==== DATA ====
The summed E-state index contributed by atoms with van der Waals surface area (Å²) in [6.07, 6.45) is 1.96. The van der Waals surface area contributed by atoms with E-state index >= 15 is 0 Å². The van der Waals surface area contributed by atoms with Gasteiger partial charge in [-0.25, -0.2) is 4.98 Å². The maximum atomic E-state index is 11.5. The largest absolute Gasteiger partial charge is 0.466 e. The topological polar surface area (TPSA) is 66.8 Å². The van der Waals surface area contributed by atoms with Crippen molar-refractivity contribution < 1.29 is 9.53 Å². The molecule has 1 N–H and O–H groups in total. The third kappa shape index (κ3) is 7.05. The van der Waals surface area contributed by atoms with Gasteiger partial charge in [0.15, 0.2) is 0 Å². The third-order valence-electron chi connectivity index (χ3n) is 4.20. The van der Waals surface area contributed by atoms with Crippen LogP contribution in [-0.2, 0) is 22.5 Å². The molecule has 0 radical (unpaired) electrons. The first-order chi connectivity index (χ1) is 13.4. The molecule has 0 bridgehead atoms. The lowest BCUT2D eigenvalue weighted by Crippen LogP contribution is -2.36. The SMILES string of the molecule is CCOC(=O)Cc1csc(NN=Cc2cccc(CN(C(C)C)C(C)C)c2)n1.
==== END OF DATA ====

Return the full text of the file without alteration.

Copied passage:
The summed E-state index contributed by atoms with van der Waals surface area (Å²) in [6.07, 6.45) is 1.96. The van der Waals surface area contributed by atoms with E-state index >= 15 is 0 Å². The van der Waals surface area contributed by atoms with Gasteiger partial charge in [-0.25, -0.2) is 4.98 Å². The maximum atomic E-state index is 11.5. The largest absolute Gasteiger partial charge is 0.466 e. The topological polar surface area (TPSA) is 66.8 Å². The van der Waals surface area contributed by atoms with Crippen molar-refractivity contribution < 1.29 is 9.53 Å². The molecule has 1 N–H and O–H groups in total. The third kappa shape index (κ3) is 7.05. The van der Waals surface area contributed by atoms with Gasteiger partial charge in [0.15, 0.2) is 0 Å². The third-order valence-electron chi connectivity index (χ3n) is 4.20. The van der Waals surface area contributed by atoms with Crippen LogP contribution in [-0.2, 0) is 22.5 Å². The molecule has 0 radical (unpaired) electrons. The first-order chi connectivity index (χ1) is 13.4. The molecule has 0 bridgehead atoms. The lowest BCUT2D eigenvalue weighted by Crippen LogP contribution is -2.36. The SMILES string of the molecule is CCOC(=O)Cc1csc(NN=Cc2cccc(CN(C(C)C)C(C)C)c2)n1.